In 1965, Jenk­ins was a U.S. Army sergeant posted to South Korea. But he was un­happy with his as­sign­ment and wor­ried it could get worse. He feared his unit’s night­time pa­trols along the bor­der were too provoca­tive and would get them killed; he feared he’d be sent to die in Viet­nam. He got de­pressed, be­gan drink­ing heav­ily and made a de­ci­sion that he’d re­gret for the rest of his life: to go AWOL.

If he aban­doned his troops and sneaked off in South Korea, he’d be found im­me­di­ately. But de­fect­ing to the North, he thought, was a gam­ble — per­haps he could seek asy­lum at the Rus­sian Em­bassy and be re­turned to the U.S. in a prisoner swap. Rus­sia, he fig­ured, was the cen­ter of the Com­mu­nist world, and he’d read of U.S. sol­diers in West Ger­many do­ing some­thing sim­i­lar.

“I know I was not think­ing clearly at the time, and a lot of my de­ci­sions don’t make sense now, but at the time they had a logic to them that made my ac­tions seem al­most in­evitable,” Jenk­ins re­called in his mem­oir, “The Re­luc­tant Com­mu­nist: My De­ser­tion, Court-Mar­tial, and Forty-Year Im­pris­on­ment in North Korea.”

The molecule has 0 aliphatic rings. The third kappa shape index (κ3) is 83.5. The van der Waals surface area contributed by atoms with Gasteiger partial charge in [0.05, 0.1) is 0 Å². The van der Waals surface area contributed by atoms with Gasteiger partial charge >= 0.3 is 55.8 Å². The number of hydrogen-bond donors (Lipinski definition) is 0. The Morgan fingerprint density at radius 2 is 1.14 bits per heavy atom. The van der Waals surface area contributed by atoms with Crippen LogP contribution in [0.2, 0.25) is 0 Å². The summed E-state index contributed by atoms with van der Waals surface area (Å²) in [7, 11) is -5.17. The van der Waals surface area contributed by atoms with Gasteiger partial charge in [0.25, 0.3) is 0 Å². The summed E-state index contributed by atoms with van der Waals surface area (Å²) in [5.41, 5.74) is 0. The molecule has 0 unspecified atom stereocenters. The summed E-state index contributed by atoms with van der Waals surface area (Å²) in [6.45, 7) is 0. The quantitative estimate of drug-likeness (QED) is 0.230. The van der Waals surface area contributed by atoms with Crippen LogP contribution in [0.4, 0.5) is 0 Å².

Late one night in Jan­uary 1965, Jenk­ins aban­doned his unit and walked across the bor­der, known as the de­mil­i­ta­rized zone. As day broke, he saw a guard stand­ing near a guard post beyond an elec­tri­fied, barbed-wire fence. Jenk­ins yelled; the guard turned and his eyes widened, al­most car­toon­ishly. Within mo­ments, Jenk­ins was sur­rounded by eight to 10 North Korean guards, their ri­fles drawn. They grabbed him by the arms and hauled him into the guard post.

From then on, al­most noth­ing would go ac­cord­ing to plan.

For eight years, the North Korean gov­ern­ment held him in a spar­tan room with three other Amer­i­can de­fec­tors — Jerry Wayne Par­rish, 19; Larry Ab­shier, 19; and James Dres­nok, 21. Au­thor­i­ties forced them to mem­o­rize ide­o­log­i­cal tomes by Kim Il Sung, the coun­try’s founder-pres­i­dent, and beat them when they slipped up. Bit by bit, they learned to speak Korean. Their re­la­tion­ships be­gan to fray — Jenk­ins and Dres­nok didn’t get along — and when their North Korean min­ders weren’t beat­ing them, they of­ten got in fist­fights them­selves.

In 1966, the four Amer­i­cans es­caped their min­ders, ducked into the Rus­sian Em­bassy in Py­ongyang and re­quested asy­lum. The Rus­sians turned them down, and Jenk­ins had a sud­den, dread­ful re­al­iza­tion: “I’d never get out of North Korea. And more than likely I’d be there till I died.”

In 1972, the North Korean gov­ern­ment de­clared them cit­i­zens, gave them sep­a­rate homes and, for the next sev­eral years, forced them into odd jobs. Mainly, the four men served as ac­tors play­ing evil Amer­i­cans in pro­pa­ganda pro­duc­tions; they taught English at a mil­i­tary academy.